Join the Discussion!

30 Comments on "Which commercial won the Super Bowl?"

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Dick Seesel

For people who love “Groundhog Day,” the Bill Murray Jeep spot was irresistible. It managed to tip its hat to the movie without forgetting that the Gladiator was the center of the commercial. (Likewise the Hyundai ad, which presented a strong demo for its Smart Park commercial in the middle of all those Boston accents.)

On the tech front, the ads from Google and Amazon used much different approaches to enhance their brand images given broad concerns about privacy. Google used emotion, Amazon used humor, and both of them did a more effective job than Facebook.

Georganne Bender

No contest, the winner for me is Google’s Loretta. It wasn’t flashy or full of wall to wall celebrities, but it was packed a punch with simple humanity. I immediately visualized my father and how this could have helped ease his pain a little after my mother died. It made me love Google just a little more.

Brandon Rael

Walmart clearly went all in with their Super Bowl commercials. While the Bill Murray “Groundhog Day” Jeep commercial was a personal favorite as it’s a movie I get nostalgic about, Walmart’s famous visitors ad takes the win.

Walmart mixed a bit of nostalgia, emotions and connections we have built with iconic movie characters, while weaving in their convenient fulfillment BOPIS narrative. These are the kinds of ads that just resonate, especially as Walmart has invested significantly in expanding their customer base.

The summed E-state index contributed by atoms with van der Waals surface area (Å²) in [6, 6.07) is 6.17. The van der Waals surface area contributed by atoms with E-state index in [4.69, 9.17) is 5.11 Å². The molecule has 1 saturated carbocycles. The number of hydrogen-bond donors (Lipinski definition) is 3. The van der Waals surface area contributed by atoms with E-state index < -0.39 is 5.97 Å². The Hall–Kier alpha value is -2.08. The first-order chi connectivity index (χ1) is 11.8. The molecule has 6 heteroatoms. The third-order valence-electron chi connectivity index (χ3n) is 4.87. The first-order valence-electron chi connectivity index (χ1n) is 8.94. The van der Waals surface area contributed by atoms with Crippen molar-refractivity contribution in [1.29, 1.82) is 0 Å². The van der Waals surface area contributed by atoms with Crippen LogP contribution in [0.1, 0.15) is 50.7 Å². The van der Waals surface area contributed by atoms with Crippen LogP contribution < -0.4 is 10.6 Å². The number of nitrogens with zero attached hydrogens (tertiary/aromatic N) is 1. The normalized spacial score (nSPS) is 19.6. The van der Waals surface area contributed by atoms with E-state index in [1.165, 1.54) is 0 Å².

It’s all about changing perceptions, and Walmart has made significant strides to undergo another transformation to attract the modern customer.

Ron Margulis

Not a great year for Super Bowl ads by any measure. The Rocket Mortgage and Jeep ads were clever and captured my attention more than the others, while Google’s was better than most at presenting a value proposition for viewers. Still, as my wife said, most were ridiculous and delivered absolutely no incentive to buy the product or service that was being promoted.

Stephen Rector

This was the first year ever that the Super Bowl was on Groundhog Day – so the Jeep/Bill Murray commercial gets the win for tying it all together with a perfect bow.

Patricia Vekich Waldron

Interesting that with all the pre-game hype, Mr. Peanut did not even make the list! #RIPeanut

Georganne Bender

I think it needed the additional hype that was cancelled due to Kobe Bryant’s tragic death. As a stand alone it didn’t work. And what was with the peanut making dolphin sounds?

Patricia Vekich Waldron

Was disappointing, wasn’t it?

Ricardo Belmar
If the test is which commercial left you with a desire to try or buy a product, then not very many hit the mark. Overall, I’d say this wasn’t a great year for Super Bowl commercials, although perhaps better than last year. The top three for me were Walmart for their grocery pickup service bringing in so many beloved and nostalgic characters, Jeep for making great use of Groundhog Day the movie and the fact that the game was on February 2nd, and Microsoft for promoting something that should make everyone smile and feel better. While Amazon’s entry was amusing for reminding us what life was like before Alexa, Google’s ad reminds us just how much data they have on all of us and reminds you why there is so much distrust of their use of that data. Facebook fared no better. Going back to my original question – which one makes we want to try it — I’ll go with Walmart if only because it’s the most memorable one. I remember clearly what happened… Read more »
Lisa Goller

While Google’s Loretta ad is heart wrenching, PepsiCo won the night. Its Cheetos ad with MC Hammer popping out of a rolled carpet sparked uproarious laughter, the brilliant Bryan Cranston made The Shining extra creepy for Mountain Dew and Sam Elliott’s moustache did the wave in a dance-off for Doritos.

Cathy Hotka

Amen, sister!

Mohamed Amer

This Super Bowl Sunday, we were the winners! An amazing set of commercials aimed at honoring our personal histories, our memories, and simultaneously seeing how technology can be harnessed for the good.